Sempervivum 'Andrenor' is a hardy succulent with long, thin, bright green leaves, tipped and backed with fiery red. Rosettes are up to 4…
Hens and Chicks (Sempervivum ‘Andrenor’) – Succulent plants
Hens and Chicks (Sempervivum ‘Andrenor’) is an ornamental, hardy succulent plant with long, thin, bright green leaves, tipped and backed with fiery red. The rosettes are up to 10 cm (4 inches) in diameter. It is ideal for containers, rock gardens, as a ground cover, or anywhere else you can imagine. Great winter color.
Scientific Name: Sempervivum ‘Andrenor’
Common Names: Hens and Chicks, Houseleek, Live Forever
How to grow and maintain Hens and Chicks (Sempervivum ‘Andrenor’):
It thrives best in full sun to light shade. In indoor an east or west-facing window where they receive four to six hours of sunlight is ideal.
It grows well in a well-drained succulent mix, with an ideal pH around 6.0 (slightly acidic) or an equal part sharp sand with all-purpose potting mix.
Water regularly during the summer and spring. keep the soil evenly moist but not soggy. You can allow the topsoil to become slightly dry between each watering. Reduce water in the winter.
It prefers an average summer temperature 65 degrees Fahrenheit – 70 degrees Fahrenheit / 18 degrees Celsius – 21 degrees Celsius. In winter, some varieties can withstand temperatures down to freezing.
Fertilize with a controlled-release fertilizer at the beginning of the season or weekly with a weak liquid solution. Use a balanced 20-20-20 fertilizer at 1/4 strength on mature plants, and a fertilizer with less nitrogen on young plants.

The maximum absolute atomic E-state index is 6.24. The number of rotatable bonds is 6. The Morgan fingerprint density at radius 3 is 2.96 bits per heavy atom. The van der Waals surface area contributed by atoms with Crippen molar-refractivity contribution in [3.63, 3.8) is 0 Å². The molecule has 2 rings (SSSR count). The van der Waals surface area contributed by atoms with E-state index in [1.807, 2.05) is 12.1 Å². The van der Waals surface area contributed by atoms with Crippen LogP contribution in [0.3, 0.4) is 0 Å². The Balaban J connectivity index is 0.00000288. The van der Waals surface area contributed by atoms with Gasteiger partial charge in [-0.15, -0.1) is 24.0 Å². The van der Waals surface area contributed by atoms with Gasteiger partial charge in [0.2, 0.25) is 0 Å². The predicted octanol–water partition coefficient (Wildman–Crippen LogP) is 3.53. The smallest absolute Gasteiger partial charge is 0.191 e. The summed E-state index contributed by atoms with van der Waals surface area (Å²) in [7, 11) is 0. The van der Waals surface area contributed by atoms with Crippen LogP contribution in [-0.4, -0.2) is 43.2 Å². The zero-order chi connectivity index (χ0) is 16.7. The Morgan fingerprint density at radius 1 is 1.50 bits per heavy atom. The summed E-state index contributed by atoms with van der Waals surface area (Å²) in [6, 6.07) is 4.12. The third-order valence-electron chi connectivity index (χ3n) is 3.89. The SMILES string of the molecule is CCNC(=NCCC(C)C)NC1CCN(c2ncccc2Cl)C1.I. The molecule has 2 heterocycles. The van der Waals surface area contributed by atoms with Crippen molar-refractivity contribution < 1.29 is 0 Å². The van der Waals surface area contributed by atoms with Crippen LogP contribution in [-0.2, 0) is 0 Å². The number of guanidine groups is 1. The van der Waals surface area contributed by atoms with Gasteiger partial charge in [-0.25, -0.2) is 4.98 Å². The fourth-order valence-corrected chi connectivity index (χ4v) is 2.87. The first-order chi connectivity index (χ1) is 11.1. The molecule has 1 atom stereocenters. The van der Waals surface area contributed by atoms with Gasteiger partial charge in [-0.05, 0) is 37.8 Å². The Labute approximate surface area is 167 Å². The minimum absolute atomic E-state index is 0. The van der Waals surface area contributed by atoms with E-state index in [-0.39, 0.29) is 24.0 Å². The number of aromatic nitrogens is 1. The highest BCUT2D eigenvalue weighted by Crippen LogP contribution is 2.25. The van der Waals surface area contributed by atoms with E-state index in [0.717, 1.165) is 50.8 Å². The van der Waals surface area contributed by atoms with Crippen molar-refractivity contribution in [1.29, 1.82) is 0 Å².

Re-pot as needed, preferably during the warm season. To re-pot, a succulent, make sure the soil is dry before repotting, then gently remove the pot. Knock away the old soil from the roots, making sure to remove any rotted or dead roots in the process. Treat any cuts with a fungicide. Place the plant in its new pot and backfill with potting soil, spreading the roots out as you re-pot. Leave the plant dry for a week or so, then begin to water lightly to reduce the risk of root rot.
It can be easily propagated by offsets, leaves or small cuttings. Take leaves or small cuttings and allow them to dry and heal over for about a week. Next place them in the sand and wait for the tiny rosettes to start in a few weeks. Sempervivum earned their famous name “Hen and Chicks” from their growth habit. The mother plant, or hen, sends off numerous offsets, which will cluster around her base like chicks. These offsets can be easily re-potted, or the plants can be left to form a clumping mat.
Pests and Diseases:
It has no serious pest or disease problems. Mealybugs can be a problem, and if dead leaves are not expelled from the plant, it can attract other insect pests or have problems with fungus.
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Our collection of 10 colorful hens and chicks will look fantastic in your garden. Let us choose some of our favorite sempervivum varieties a great assortment of colors and types that will look great.
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These are plants without a name. They are still beautiful, cold hardy sempervivum, just without names. Each one ordered will include several rosettes (the same as ordering named varieties). Orders.